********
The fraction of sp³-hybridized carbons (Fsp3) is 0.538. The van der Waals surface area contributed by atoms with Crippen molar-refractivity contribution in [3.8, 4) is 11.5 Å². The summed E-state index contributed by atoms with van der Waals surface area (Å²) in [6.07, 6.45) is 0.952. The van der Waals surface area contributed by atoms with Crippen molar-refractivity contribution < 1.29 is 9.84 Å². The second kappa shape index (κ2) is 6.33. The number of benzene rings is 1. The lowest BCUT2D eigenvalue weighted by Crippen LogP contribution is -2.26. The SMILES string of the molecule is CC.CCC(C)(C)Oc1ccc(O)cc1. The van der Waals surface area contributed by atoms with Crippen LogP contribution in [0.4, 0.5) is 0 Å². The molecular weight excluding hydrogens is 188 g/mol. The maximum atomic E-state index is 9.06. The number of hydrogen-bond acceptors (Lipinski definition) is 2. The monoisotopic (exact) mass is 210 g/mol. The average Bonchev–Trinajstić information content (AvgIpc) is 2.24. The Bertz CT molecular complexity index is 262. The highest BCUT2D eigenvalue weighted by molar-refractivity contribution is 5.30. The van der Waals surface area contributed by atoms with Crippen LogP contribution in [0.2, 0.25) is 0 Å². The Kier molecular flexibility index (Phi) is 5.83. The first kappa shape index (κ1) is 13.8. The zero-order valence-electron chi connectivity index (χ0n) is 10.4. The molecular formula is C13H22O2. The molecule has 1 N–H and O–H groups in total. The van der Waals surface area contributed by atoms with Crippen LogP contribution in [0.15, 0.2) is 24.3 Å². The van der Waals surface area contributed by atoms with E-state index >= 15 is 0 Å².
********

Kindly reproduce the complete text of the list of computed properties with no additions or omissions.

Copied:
The fraction of sp³-hybridized carbons (Fsp3) is 0.538. The van der Waals surface area contributed by atoms with Crippen molar-refractivity contribution in [3.8, 4) is 11.5 Å². The summed E-state index contributed by atoms with van der Waals surface area (Å²) in [6.07, 6.45) is 0.952. The van der Waals surface area contributed by atoms with Crippen molar-refractivity contribution < 1.29 is 9.84 Å². The second kappa shape index (κ2) is 6.33. The number of benzene rings is 1. The lowest BCUT2D eigenvalue weighted by Crippen LogP contribution is -2.26. The SMILES string of the molecule is CC.CCC(C)(C)Oc1ccc(O)cc1. The van der Waals surface area contributed by atoms with Crippen LogP contribution in [0.4, 0.5) is 0 Å². The molecular weight excluding hydrogens is 188 g/mol. The maximum atomic E-state index is 9.06. The number of hydrogen-bond acceptors (Lipinski definition) is 2. The monoisotopic (exact) mass is 210 g/mol. The average Bonchev–Trinajstić information content (AvgIpc) is 2.24. The Bertz CT molecular complexity index is 262. The highest BCUT2D eigenvalue weighted by molar-refractivity contribution is 5.30. The van der Waals surface area contributed by atoms with Crippen LogP contribution in [0.2, 0.25) is 0 Å². The Kier molecular flexibility index (Phi) is 5.83. The first kappa shape index (κ1) is 13.8. The zero-order valence-electron chi connectivity index (χ0n) is 10.4. The molecular formula is C13H22O2. The molecule has 1 N–H and O–H groups in total. The van der Waals surface area contributed by atoms with Crippen LogP contribution in [0.15, 0.2) is 24.3 Å². The van der Waals surface area contributed by atoms with E-state index >= 15 is 0 Å².